If you are sitting 8 or more feet from the TV get the biggest quality screen you can afford. Before you get in to screens that are to big (65+ inches) for 8 feet and out the cost will become prohibitive.

Get the biggest quality screen you can afford… you will not regret it, but you very well may if you do not.


Why is that contrary to the advice above? You get a 65" LCD or plasma, and sit 8 feet away watching a 480i, 720p, 1080i, or 1080p program, and I guarantee your viewing experience will be worse than if you had a 50" or even a 42" set. If you think otherwise, then you are just the kind of person the Best Buy salesmen LOVE to see walk in to their store.

My company has been selling broadcast video equipment for 18 years - I know what I'm talking about.


Reading problem? Understand 8 feet or more? Understand Before you get in to screens that are to big (65+ inches) for 8 feet and out the cost will become prohibitive?

Ohhhhh... selling broadcast video equipment. Well Mr. broadcast video equipment salesguy I spent 20 years editing broadcast video and so I actually used the equipment and my opinion of those that sell broadcast video equipment ... well lets just say people who sell broadcast video equipment should not make snide remarks about Best Buy sales people, that would be a pot-kettle thing.

I know salesguys need pictures so if you can understand pictures try and figure out what this chart means. Follow the red line up to about eight feet and guess what that is about dead on 65 inches huh. Now follow the read line to its end where it says “Full benefit of 1080p is visible”… Do you understand what this means? Well if you cannot understand I will explain, it means at eight feet 60-65 inch is primo for 1080p.

The horizontal width difference between a 65 screen (measured diagonally) and a 55 inch screen is around eight inches or less or in other words less than two man sized fists wide… where the human eye is concern this a insignificant difference when taking in the screen for viewing.

At eight feet and out 52-55 inches screens are probably optimum due to lesser cost. Now if he wants to spend $20,000 on a 70" Sony and sit at eight feet he may have a problem, but not ten and out.

http://www.blogcdn.com/www.engadgethd.com/media/2006/12/resolution_chart.jpg

I'm sorry, did I start a snide-fest?

Well, you win that battle, Snidely. Now tell me exactly how many times you (as a video editor) sat in front of a 65" monitor at 8 feet.

Wait...wait...I'll tell you. NONE! You know the reason as well as as I do. At 8 feet (which is what your original point was about (despite your pathetic retroactive reading lesson) a 42" screen is far better for critical viewing. in fact, a 37" monitor is ideal for critical 1080p at 8 feet.

Oh, and equating a person who works with broadcast video equipment with someone who works at Best Buy is just plain ignorant. I apologise if I insulted you by equating you with the dumbasses who walk into retail stores and buy the line of crap the salespeople are selling them about "bigger is better." But too many people buy pixel-based monitors that are TOO BIG for their viewing distance. And 65" is TOO BIG for 8 feet.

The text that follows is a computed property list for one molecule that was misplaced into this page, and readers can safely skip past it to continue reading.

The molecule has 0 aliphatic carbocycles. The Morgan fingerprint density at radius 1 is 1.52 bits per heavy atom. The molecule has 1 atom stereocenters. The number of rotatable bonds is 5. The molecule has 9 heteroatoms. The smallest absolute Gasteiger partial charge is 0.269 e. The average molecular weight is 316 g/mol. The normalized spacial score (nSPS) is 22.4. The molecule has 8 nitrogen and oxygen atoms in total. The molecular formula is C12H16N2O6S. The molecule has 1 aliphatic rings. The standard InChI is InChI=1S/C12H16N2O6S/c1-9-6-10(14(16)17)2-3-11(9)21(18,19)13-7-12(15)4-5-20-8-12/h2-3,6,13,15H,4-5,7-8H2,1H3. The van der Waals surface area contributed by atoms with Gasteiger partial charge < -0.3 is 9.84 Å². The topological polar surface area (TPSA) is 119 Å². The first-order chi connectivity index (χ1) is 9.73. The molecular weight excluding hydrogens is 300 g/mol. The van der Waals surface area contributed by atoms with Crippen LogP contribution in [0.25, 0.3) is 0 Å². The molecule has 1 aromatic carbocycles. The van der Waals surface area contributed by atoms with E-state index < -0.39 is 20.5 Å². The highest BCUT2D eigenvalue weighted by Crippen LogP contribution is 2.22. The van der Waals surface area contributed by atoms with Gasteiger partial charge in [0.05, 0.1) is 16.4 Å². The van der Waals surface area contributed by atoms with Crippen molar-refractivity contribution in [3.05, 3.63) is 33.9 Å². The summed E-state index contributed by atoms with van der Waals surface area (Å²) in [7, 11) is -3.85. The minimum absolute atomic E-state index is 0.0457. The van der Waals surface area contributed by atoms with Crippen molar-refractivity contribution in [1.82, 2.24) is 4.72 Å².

Link Posted: 6/3/2009 12:52:22 PM EST
[Last Edit: 6/3/2009 1:06:27 PM EST by Max_Mike]
Originally Posted By eracer:
I'm sorry, did I start a snide-fest?

Well, you win that battle, Snidely. Now tell me exactly how many times you (as a video editor) sat in front of a 65" monitor at 8 feet.

Wait...wait...I'll tell you. NONE! You know the reason as well as as I do. At 8 feet (which is what your original point was about (despite your pathetic retroactive reading lesson) a 42" screen is far better for critical viewing. in fact, a 37" monitor is ideal for critical 1080p at 8 feet.

Oh, and equating a person who works with broadcast video equipment with someone who works at Best Buy is just plain ignorant. I apologise if I insulted you by equating you with the dumbasses who walk into retail stores and buy the line of crap the salespeople are selling them about "bigger is better." But too many people buy pixel-based monitors that are TOO BIG for their viewing distance. And 65" is TOO BIG for 8 feet.


Well Snidely Jr. the reason we do not use 65” monitors is not because we do not want to but because six of them will not fit in an editing truck, or the wall in the studio. And we generally sit 18 inches not 96 inches away from the screen… DUH. But hell what has real life experience got to do with it, the salesguy always knows best.

And Snidely Jr. I see you cannot read a chart or you might have notice a 37" inch screen at 8 feet is outside the area to even discern 1080p, that is hardly ideal matter of fact 37" is clearly toooooooo small.

Again 65” is fine at 8 feet for viewing TV.

Snidely Sr. off.
Link Posted: 6/3/2009 12:57:39 PM EST
[Last Edit: 6/3/2009 2:07:55 PM EST by eracer]

Originally Posted By Max_Mike:
Originally Posted By eracer:
I'm sorry, did I start a snide-fest?

Well, you win that battle, Snidely. Now tell me exactly how many times you (as a video editor) sat in front of a 65" monitor at 8 feet.

Wait...wait...I'll tell you. NONE! You know the reason as well as as I do. At 8 feet (which is what your original point was about (despite your pathetic retroactive reading lesson) a 42" screen is far better for critical viewing. in fact, a 37" monitor is ideal for critical 1080p at 8 feet.